I don t know why they hate us, and frankly I don t care, but they do hate us and are driven irrationally to our destruction, Kelly said11. Kelly s dedication to the military has not come without sacrifices, however.

Kelly s son, Marine 1st Lt . Robert Michael Kelly, died after he stepped on a concealed bomb in Afghanistan in 2010, making the senior Kelly the highest-ranking military officer to lose a son or daughter in Iraq or Afghanistan, according to The New York Times12. During his son s funeral, Kelly said that terrorism is an enemy that is as savage as any that ever walked the earth, the Los Angeles Times13 reported. Kelly reaffirmed his commitment14 to fighting terrorism during a speech he gave in 2013 at the 5th Marine Regiment Operation Enduring Freedom Memorial dedication ceremony at Camp San Mateo Memorial Garden in Camp Pendleton, California . The memorial honors those who died while serving with 3rd Battalion and 5th Marines in Afghanistan15, including Kelly s son.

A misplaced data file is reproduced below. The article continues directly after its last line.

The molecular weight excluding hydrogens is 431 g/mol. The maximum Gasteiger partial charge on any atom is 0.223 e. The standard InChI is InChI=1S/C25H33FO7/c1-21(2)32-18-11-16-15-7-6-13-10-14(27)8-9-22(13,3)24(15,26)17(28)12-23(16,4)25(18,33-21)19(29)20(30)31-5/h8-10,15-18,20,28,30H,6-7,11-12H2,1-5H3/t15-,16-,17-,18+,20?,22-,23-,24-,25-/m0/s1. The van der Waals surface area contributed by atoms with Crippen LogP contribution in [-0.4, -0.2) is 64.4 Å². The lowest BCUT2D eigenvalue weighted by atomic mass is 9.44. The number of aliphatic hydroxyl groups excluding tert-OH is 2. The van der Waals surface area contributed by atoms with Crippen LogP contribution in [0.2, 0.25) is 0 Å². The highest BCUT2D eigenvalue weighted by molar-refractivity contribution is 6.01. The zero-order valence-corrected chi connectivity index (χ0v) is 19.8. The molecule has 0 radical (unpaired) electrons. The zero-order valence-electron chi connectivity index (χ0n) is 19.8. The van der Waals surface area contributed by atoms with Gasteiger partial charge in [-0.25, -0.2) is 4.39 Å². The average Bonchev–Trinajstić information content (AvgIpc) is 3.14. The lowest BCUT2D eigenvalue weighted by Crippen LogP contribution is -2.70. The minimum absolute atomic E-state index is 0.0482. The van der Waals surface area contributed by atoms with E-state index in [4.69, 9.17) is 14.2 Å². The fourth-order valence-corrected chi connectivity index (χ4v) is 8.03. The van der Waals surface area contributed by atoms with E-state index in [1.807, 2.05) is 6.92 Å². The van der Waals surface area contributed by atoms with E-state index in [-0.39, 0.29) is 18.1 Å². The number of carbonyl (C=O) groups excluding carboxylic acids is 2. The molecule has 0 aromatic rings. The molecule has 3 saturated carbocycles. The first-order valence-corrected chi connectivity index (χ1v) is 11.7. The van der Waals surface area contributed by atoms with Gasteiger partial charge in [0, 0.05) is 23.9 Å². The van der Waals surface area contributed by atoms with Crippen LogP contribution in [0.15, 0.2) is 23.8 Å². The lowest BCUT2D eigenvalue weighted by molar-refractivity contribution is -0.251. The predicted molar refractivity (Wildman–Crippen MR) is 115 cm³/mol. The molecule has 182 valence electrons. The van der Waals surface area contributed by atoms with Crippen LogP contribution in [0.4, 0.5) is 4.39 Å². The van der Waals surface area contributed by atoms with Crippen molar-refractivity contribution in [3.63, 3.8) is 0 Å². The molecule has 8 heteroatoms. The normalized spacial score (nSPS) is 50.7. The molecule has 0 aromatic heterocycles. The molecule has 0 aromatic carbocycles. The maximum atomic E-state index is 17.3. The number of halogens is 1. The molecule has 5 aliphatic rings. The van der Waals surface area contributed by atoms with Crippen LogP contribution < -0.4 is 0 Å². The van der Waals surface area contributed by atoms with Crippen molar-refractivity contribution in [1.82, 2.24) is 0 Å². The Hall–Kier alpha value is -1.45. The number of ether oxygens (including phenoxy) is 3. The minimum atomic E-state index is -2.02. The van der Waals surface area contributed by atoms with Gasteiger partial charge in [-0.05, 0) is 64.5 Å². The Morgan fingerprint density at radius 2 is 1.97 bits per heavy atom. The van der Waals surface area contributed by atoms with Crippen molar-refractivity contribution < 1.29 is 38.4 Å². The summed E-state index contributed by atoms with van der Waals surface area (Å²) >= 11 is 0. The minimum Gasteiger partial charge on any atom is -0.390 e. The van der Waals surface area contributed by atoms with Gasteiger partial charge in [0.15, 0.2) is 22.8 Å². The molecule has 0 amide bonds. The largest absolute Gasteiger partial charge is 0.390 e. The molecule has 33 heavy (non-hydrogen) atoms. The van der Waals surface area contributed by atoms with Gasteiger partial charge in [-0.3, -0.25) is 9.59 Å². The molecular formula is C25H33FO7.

Our nation is still at war, and I think will be for years, if not decades to come, Kelly said16 .

It may be inconvenient to some, but I think it is reality . It is not in our power to end it but simply to fight it until our murderous enemy who hates us with visceral disgust for everything we stand for either gives up or we kill them.


  1. ^ reported (
  2. ^ James N . Mattis (
  3. ^ Michael T .

    Flynn (

  4. ^ said (
  5. ^ 40 years (
  6. ^ according to the Department of Defense (
  7. ^ said (
  8. ^ articl (
  9. ^ established by Congress in 2000 (
  10. ^ Kelly said (
  11. ^ Kelly said (
  12. ^ according to The New York Times (
  13. ^ the Los Angeles Times (
  14. ^ reaffirmed his commitment (
  15. ^ honors those who died while serving with 3rd Battalion and 5th Marines in Afghanistan (
  16. ^ said (